Coffee News: from Seed to Cup

Why You Have to Try Coffee Aged in a Wine Barrel

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Portland, Oregon (aka The Hipster Capital of The World) has a long-standing reputation for coming up with some pretty kooky stuff. I mean, this is the birthplace of vegan strip clubs. And now they’ve started aging green beans in wine barrels.

It’s the brainchild of father-son team Bruce and Matt Milletto, who make up Water Avenue Coffee, one of Portland’s much-loved specialty roasters. We met with them to discover the thought processes behind using wine barrels, why this idea could only have been thought up in Oregon, and what it actually tastes like. (Spoiler: pretty damn amazing.)

Read on to discover more…

Lee este artículo en español Razones Para Probar Café Añejado en Barriles de Vino

Shiraz grapes

Credit: Chrisada Sookdhis via Wikipedia

Wine-Barrel Aged Coffee: The Flavour of Oregon

Oregon has a long history of being a wine country. Settlers to the Oregon Territory planted grapes as early as the 1840s, and the state is best known for its Alsatian-style wines, particularly Pinot Noir, Reisling, and Zinfadel. It’s those Pinot Noir barrels that Water Avenue are using to age their green beans.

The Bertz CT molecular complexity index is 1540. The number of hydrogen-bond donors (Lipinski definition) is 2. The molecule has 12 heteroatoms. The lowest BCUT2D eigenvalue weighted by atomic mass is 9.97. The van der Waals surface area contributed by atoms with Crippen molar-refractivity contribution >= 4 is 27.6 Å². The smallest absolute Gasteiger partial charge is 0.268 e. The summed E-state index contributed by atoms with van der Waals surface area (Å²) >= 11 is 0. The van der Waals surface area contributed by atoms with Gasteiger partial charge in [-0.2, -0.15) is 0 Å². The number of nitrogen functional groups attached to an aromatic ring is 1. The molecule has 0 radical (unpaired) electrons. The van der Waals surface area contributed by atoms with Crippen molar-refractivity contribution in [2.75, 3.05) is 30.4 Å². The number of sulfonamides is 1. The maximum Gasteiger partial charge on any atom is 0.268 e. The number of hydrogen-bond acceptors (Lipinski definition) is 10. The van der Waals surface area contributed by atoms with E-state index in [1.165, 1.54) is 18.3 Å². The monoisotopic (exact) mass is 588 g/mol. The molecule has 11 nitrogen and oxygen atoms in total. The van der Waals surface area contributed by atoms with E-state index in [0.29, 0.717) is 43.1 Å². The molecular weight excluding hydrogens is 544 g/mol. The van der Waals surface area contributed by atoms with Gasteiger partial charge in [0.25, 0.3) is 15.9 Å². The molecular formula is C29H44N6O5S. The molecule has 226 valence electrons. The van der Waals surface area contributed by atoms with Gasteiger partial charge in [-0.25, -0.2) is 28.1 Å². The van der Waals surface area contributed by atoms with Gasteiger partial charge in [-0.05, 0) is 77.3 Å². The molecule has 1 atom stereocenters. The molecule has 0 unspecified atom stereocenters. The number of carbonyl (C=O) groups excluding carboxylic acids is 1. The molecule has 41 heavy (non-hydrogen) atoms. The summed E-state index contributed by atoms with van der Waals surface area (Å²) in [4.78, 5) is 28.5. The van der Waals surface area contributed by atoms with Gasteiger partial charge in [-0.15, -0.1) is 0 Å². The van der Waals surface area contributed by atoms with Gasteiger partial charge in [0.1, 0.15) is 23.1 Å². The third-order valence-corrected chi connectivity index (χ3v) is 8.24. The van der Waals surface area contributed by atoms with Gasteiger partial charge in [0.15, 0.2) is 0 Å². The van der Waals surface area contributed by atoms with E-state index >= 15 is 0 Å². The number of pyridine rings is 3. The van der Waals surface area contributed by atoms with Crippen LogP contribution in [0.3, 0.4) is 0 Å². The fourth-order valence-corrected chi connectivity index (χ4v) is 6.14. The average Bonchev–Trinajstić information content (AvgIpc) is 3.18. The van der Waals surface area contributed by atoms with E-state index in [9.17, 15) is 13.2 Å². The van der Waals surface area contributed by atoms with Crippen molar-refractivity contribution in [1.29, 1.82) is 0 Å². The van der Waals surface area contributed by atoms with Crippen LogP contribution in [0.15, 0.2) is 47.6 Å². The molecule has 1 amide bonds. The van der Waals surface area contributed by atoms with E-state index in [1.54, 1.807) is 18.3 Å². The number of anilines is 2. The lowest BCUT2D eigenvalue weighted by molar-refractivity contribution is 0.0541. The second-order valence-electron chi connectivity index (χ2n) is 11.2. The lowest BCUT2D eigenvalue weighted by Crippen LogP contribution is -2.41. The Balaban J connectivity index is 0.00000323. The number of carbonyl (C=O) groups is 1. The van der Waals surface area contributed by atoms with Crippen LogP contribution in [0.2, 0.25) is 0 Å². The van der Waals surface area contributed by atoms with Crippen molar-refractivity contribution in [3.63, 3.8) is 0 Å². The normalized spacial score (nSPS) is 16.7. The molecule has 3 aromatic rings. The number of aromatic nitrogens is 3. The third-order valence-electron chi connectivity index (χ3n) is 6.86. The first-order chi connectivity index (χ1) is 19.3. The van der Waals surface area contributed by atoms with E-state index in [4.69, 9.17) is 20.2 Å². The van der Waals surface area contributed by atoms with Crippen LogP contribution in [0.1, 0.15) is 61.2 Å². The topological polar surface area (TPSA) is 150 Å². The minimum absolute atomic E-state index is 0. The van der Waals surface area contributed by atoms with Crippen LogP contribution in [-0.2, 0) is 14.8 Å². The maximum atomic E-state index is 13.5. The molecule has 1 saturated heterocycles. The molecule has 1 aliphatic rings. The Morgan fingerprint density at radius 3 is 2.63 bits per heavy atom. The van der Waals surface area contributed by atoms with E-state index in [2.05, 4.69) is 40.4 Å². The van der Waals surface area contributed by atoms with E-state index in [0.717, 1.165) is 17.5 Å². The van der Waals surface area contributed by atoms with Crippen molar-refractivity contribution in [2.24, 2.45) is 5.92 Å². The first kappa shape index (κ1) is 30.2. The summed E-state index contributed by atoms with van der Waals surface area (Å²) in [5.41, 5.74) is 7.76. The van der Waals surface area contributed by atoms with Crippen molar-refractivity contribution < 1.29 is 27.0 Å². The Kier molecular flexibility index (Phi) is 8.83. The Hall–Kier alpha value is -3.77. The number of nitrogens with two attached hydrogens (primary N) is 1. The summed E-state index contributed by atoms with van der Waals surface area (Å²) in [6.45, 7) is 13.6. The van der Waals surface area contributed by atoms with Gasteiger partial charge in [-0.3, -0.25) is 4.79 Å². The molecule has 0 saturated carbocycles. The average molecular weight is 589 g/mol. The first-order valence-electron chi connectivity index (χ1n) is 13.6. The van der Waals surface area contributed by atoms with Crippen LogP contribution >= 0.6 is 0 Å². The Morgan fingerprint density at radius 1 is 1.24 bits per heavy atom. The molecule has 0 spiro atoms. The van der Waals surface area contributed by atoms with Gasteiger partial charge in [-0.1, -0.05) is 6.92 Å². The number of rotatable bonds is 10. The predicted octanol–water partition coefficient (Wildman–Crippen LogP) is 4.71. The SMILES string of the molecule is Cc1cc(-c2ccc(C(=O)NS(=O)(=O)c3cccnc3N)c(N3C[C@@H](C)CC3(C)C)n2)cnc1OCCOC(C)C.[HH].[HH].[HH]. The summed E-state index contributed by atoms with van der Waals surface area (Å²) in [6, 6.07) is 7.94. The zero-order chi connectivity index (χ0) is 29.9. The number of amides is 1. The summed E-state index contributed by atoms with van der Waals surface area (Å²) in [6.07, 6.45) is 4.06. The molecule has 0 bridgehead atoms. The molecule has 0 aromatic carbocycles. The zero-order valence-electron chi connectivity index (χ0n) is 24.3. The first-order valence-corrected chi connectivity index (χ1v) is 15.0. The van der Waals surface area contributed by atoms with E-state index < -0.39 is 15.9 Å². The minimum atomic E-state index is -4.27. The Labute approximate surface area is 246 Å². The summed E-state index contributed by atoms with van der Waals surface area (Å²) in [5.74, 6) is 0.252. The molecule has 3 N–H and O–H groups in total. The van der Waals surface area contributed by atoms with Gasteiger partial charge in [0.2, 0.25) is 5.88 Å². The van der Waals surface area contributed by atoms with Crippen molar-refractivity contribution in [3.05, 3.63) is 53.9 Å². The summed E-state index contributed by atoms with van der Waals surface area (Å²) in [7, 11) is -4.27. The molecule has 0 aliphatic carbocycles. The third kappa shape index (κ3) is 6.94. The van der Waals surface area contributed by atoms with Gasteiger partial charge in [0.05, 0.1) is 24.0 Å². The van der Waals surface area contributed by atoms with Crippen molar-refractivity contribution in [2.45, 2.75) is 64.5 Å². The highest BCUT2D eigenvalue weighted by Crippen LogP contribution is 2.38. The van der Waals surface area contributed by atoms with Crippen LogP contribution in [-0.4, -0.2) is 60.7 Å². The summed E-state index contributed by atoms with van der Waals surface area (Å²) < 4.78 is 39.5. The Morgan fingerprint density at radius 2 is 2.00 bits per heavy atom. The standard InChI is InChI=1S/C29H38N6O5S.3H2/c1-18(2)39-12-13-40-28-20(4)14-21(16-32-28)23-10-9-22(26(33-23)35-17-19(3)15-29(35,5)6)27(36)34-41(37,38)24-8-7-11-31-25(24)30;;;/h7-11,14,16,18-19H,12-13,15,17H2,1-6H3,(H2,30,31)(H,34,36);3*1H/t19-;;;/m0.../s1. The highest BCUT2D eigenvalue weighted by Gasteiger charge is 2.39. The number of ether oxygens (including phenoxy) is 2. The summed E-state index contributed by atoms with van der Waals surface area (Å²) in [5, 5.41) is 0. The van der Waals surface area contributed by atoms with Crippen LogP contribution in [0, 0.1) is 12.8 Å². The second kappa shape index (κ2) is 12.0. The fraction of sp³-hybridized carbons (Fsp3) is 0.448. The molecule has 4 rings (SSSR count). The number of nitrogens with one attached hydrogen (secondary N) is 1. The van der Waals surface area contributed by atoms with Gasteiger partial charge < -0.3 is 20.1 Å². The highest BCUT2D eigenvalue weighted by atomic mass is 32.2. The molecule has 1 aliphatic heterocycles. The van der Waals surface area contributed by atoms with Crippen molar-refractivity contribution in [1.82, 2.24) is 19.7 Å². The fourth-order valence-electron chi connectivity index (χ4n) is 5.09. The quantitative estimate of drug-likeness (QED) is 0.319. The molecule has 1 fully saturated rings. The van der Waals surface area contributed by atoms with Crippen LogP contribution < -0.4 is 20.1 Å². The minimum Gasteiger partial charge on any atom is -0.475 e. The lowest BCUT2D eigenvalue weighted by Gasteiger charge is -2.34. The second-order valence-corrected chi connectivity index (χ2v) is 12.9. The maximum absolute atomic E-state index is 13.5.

The Willamette Valley planted its first strain of Pinot Noir grapes in the 1960s, and the Sokol Blosser Winery created the first locally grown version of the refreshing red vintage in 1977. Since then, it’s been one of the most established and well-known family-run wineries in Oregon.

SEE ALSO: Café de L’Ambre: Where Green Beans Have Been Aged for 23 Years

Bruce and Matt explained to us that the two principal pillars of the Portland food scene are localism and a respect for terroir. And so it was an obvious choice, for them, to work with the winery to produce something amazing.

Salvadoran coffee aged in Pinot Noir wine barrels.

Salvadoran coffee aged in Pinot Noir wine barrels. Credit: Water Avenue Coffee

Wine & Coffee: Two Fruits in a Barrel?

“We were actually toying with the idea of combining the complexities of wine and the nuances of coffee for quite a while, and it only became a reality when we established a great working relationship with Sokol Blosser,” said Matt.

I was keen to ask him about the aging process. He told me that premium green beans from El Salvador are stored in the Pinot-washed barrels. They’re then rotated periodically over 2 weeks in a temperature-controlled warehouse to ensure an even infusion of flavours. Every single batch of the aromatised coffee is then cupped for quality control before it’s packed and sent out.